The men's marathon world record-holder Kelvin Kiptum died in a car crash in western Kenya, police said Monday.
Kiptum, 24, was driving from Kaptagat to Eldoret on Sunday evening when the car rolled, killing the young sensation and his Rwandan coach Gervais Hakizimana.
"The car had three occupants, two died on the spot, while one was taken to hospital. The two are Kiptum and his coach," said Peter Mulinge, police commander for Elgeyo Marakwet County in western Kenya where the accident occurred.
"It is Kiptum who was driving heading to Eldoret and the vehicle lost control and rolled, killing the two on the spot. A female passenger sustained injuries and has been rushed to hospital," he told reporters.
Kiptum was the latest in a long line of world-class runners out of Kenya. He exploded onto the marathon scene when he ran a world record 2:00:35 in Chicago in October, taking 34 seconds off fellow Kenyan Eliud Kipchoge's previous record.
He was just 23 years old at the time, and competing in only his third marathon.
Kiptum also won his other two efforts, in his debut in Valencia in 2022 and a follow-up in London the following year.
The Kenyan had announced he would attempt to become the first man to run an official marathon under the two-hour mark in Rotterdam on April 14.
He was the overwhelming favourite for the men's marathon race at the Paris 2024 Olympics this summer.
World Athletics remembered Kiptum as "one of the most exciting new prospects to emerge in road running in recent years".
"We are shocked and deeply saddened to learn of the devastating loss of Kelvin Kiptum and his coach, Gervais Hakizimana," World Athletics president Sebastian Coe said in a statement.
"On behalf of all World Athletics, we send our deepest condolences to their families, friends, teammates and the Kenyan nation."
Coe said only last week he had been in Chicago "to officially ratify" Kiptum's historic time.
"An incredible athlete leaving an incredible legacy, we will miss him dearly."
Tributes pour in
Kenyan two-time Olympic 800m champion David Rudisha said he was "shocked and deeply saddened" by the news.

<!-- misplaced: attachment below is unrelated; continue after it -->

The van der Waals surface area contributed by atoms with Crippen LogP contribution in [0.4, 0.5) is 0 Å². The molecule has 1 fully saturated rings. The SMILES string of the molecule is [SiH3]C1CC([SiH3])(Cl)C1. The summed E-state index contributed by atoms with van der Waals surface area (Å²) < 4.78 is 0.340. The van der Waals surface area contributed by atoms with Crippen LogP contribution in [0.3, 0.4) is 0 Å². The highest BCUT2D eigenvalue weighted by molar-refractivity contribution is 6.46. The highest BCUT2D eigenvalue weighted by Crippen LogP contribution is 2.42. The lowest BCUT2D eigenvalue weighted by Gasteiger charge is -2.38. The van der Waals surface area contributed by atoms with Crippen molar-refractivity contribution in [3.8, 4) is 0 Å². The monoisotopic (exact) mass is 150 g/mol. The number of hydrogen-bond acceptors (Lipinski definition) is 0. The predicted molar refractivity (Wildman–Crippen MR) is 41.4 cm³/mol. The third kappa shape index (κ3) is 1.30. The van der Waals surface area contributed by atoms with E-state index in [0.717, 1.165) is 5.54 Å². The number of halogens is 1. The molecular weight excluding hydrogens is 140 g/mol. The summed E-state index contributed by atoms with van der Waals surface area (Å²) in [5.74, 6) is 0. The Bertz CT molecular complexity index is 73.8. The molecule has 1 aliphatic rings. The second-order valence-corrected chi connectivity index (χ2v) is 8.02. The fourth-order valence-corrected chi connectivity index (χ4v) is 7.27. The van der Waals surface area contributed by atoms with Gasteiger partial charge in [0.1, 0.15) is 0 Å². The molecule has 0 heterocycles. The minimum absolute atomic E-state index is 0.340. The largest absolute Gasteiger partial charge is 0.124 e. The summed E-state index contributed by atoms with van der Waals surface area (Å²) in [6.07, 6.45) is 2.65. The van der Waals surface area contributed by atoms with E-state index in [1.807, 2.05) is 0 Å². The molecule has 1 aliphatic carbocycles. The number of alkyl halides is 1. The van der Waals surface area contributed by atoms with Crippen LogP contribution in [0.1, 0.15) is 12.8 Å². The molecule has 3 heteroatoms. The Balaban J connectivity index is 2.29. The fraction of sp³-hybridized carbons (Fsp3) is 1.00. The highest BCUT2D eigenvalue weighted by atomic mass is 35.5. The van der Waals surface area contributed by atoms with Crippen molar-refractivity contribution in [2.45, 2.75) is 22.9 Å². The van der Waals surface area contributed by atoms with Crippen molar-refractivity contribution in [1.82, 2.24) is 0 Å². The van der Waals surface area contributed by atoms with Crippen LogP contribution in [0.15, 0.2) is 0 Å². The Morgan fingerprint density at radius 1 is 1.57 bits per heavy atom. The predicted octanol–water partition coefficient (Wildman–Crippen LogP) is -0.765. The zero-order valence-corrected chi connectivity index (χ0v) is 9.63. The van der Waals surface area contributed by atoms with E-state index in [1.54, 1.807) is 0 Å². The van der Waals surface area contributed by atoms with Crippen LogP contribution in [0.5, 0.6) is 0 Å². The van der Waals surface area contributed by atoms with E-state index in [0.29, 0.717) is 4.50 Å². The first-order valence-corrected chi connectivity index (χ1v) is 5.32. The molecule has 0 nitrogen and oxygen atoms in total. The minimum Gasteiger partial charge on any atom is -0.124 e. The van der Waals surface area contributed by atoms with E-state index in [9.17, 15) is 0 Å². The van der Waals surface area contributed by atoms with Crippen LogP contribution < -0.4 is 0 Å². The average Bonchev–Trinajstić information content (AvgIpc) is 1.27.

"This is a huge loss," he posted on social media platform X, formerly Twitter.
Athletics Kenya extended condolences to "the entire athletics community during this difficult time".
President of Kenya William Ruto said Kiptum was a "star" who broke down barriers.
"He was only 24 yet, as a hero, triumphed in Valencia, Chicago, London and in other top competitions. His mental strength and discipline were unmatched. Kiptum was our future.
"An extraordinary sportsman has left an extraordinary mark in the globe. Our thoughts are with the family and the sporting fraternity. Rest In Peace."
Kenya's sports minister Ababu Namwamba said the country had lost a "special gem".
Kiptum hailed from Chepkorio, a village in the Rift Valley that is the heartland of Kenyan distance running, and where ultimately his death occurred.
Ten years ago, barely a teen, he herded goats and sheep then began following Hakizimana and other runners as they trained in the legendary high-altitude region.
By 2019, Kiptum ran two half-marathons in two weeks, going 60:48 in Copenhagen and 59:53 in Belfort, France. He began training with Hakizimana, who stayed in Kenya when the Covid-19 pandemic struck.
Tragedy strikes another Kenyan athlete
Kiptum's death is the latest in a saga of tragedies to hit Kenya's young athletics hopefuls.
In 2011, Kenyan marathon great Samuel Wanjiru died at the same age after capturing the Olympic title in 2008 at the Beijing Olympics.
According to a pathologist, Wanjiru was killed from being hit on the head with a blunt object.
In 2021, long-distance running star Agnes Tirop was found stabbed to death at the age of 25 at her house in Iten, near Eldoret.
Her husband Ibrahim Rotich went on trial for her murder in November last year. He has denied the charge and was freed on bail just before the trial opened.